A less dramatic but equally important function of fossils is found in the correlation of rock units and geologic events. We know that individual species of organisms existed on earth for a particular interval of geologic time, died out, and, in most cases, gave rise to a new species. In other words, during a given period of geologic time, the animals and plants that existed were unique -- differing from the fauna and
flora that went before and from those that existed after. Naturally, some species lived for longer intervals of time than others, and there were, of course, overlapping of species from one time period to the next. After years of studying the fossil record found in the rocks throughout the world, man has acquired the ability to recognize from which interval of geologic time a rock belongs by analyzing the fossil content of the rock. He then uses this knowledge in establishing the contemporaneousness of events in separate areas. He is thus able to tell whether such things as a change in the climate indicated in certain rocks from an early age in Kansas was a local condition or part of a worldwide climatic variation.

Figure 4a. see description below

Fig. 4a. This limestone, collected West of Grenola, Elk County, Kansas, was deposited in a marine environment, as indicated by the ocean-floor dwelling brachiopod fossils it contains.

figure 4b. see description below

Fig. 4b. A gray shale containing fern fossils collected near Lone Star Lake in Douglas County, Kansas, indicates that a swamp existed in this area when this rock was deposited.

Figure 5. see description below

Fig. 5. Geologic Map of Kansas.


In deciding where to look for fossils, it helps to be somewhat familiar with the geology of the State of Kansas (see Fig. 5) Since the flora and fauna of the various periods of geologic time are unique, certain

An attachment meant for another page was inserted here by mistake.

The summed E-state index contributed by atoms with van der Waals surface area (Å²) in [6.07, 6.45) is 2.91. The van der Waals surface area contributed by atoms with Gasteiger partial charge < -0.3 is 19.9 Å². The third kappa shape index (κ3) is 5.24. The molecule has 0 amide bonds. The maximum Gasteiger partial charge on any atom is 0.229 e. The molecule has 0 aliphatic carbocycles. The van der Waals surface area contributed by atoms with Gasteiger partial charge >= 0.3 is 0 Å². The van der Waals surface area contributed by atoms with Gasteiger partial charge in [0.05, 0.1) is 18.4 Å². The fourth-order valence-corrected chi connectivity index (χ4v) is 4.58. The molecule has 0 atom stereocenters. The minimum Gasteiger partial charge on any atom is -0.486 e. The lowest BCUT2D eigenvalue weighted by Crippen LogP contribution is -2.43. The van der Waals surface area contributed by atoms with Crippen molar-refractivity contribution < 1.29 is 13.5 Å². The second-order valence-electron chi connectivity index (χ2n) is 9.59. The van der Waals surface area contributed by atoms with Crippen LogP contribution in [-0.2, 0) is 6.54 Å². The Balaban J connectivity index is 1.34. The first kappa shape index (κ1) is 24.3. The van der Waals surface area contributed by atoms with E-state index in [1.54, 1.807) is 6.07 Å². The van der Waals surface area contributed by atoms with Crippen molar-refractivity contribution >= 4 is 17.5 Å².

fossils will be found in one province of the State and not in others. Generally, the younger, more recently deposited rock layers are exposed at the surface in the western part of the state while older rocks occur in the East. There are, of course, younger sands and gravels deposited in more recent times along the stream valleys in all regions of the state, but the exposed bedrock in the East is older than in the West. Paleozoic rocks occur a t the surface in the Osage Cuesta and Flint Hills provinces of Eastern Kansas. During the time these rocks were forming, ancient invertebrate animals thrived in the sea that fluctuated in and out across the state. One would, therefore, expect to find invertebrate marine fossils in the bed rock layers in these regions (see Fig. 6) Mesozoic fossils -- more modern-looking deciduous tree leaves, sharks' teeth, swimming reptiles, and fish (see Fig. 7) -- occur in the Smoky Hills and Blue Hills province. The most modern-looking fossils. Cenozoic mammals, (see Fig. 8) are found farther west in the High Plains province. Mammal fossils also occur in the sands and gravels deposited during the Cenozoic along the modern streams of Eastern Kansas.

Figure 6. see description below

Fig. 6 Fossil marine clams and snails embedded in limestone collected west of Walcott, Wyandotte County, Kansas, is typical of the Paleozoic layers in Eastern Kansas.

Figure 7. see description below

Fig. 7. Typical fossils of Mesozoic {Cretaceous) rocks of Kansas. (a) Deciduous tree leaves in sandstone from the Smoky Hills region in Ellsworth County, a nd (b) fish vertebrae in chalk deposits from the Blue Hills region of Trego County.

Figure 8. see description below